Why am I so paranoid? I’m not cheating on my husband, committing crimes or doing drugs. But those are battles my cosmopolitan, progressive friends would understand. Many of them had to come out — as gay, as alcoholics, as artists in places where art was not valued. To them, my situation is far more sinister: I am the bane of their youth, the boogeyman of their politics, the very thing they left their small towns to escape. I am a Christian.....
Not long ago, I told a priest at my church that my friends equated religion with horrible things. I expected her to tell me I had some obligation to stop hiding my faith, but she said, pulling a scarf around her neck to hide her priest’s collar, “Those preachers on the subways make me cringe.” She said she prefers Saint Francis: “Preach the gospel at all times. If necessary, use words.”
I could reassure my atheist friends that the Episcopal Church is a force for equality and social justice. It ordained its first gay bishop, Gene Robinson, in 2003. It takes the Bible as a mandate to fight hunger and disease and to rebuild after disasters. I believe that the Church of Jesus Christ of Latter-day Saints and other politically involved religious groups who take the gospel as an excuse to spread hate and support specific candidates and propositions should have their tax-free status taken away.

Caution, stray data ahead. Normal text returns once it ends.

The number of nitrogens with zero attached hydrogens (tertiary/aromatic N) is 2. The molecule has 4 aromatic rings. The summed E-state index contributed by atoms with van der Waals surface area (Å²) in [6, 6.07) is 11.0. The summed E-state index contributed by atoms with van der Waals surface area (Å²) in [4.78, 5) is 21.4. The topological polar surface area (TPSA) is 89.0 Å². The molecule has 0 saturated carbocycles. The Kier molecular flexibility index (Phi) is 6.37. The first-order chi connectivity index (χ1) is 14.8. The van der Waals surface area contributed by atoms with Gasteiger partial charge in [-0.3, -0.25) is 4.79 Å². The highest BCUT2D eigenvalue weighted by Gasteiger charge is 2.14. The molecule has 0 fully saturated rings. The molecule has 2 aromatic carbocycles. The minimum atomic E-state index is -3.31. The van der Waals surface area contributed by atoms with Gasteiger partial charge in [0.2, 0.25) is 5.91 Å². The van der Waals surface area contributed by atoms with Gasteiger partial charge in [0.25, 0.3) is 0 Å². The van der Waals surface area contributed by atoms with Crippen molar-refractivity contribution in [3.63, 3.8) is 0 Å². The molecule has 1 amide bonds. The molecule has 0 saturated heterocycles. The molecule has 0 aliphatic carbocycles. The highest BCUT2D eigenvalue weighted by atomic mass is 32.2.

Maybe, though, apolitical Christianity is on the rise. The Obamas are now in office — a good Christian family in the truest sense of the term — and the right wing is more marginalized than it was a year ago. My friend, the young (and kind of ridiculously hot) priest the Rev. Astrid Storm, whom I used to edit at Nerve.com, says she’s sensing more acceptance:
“When I said I was a priest, it was always a conversation stopper,” she says. “Recently someone asked what I did, and when I told him he said, ‘How interesting. There are a lot of exciting things happening right now in the Episcopal Church, aren’t there?’ The diversity of opinion people are reading about in the news — about gay marriage, female priests, poverty issues — are showing how Christianity isn’t monolithic.”
[I]ncreasingly, I wonder: When I’m getting a ride from some friends and they start talking about how stupid religious people are and quoting lines from “Religulous,” do I have an obligation to point out how reductive and bigoted they’re being, the way I would if they were talking about a particular race? Increasingly I wonder if I should pipe up from the back seat and say, “Excuse me, but these fools you’re talking about? I’m one of them.”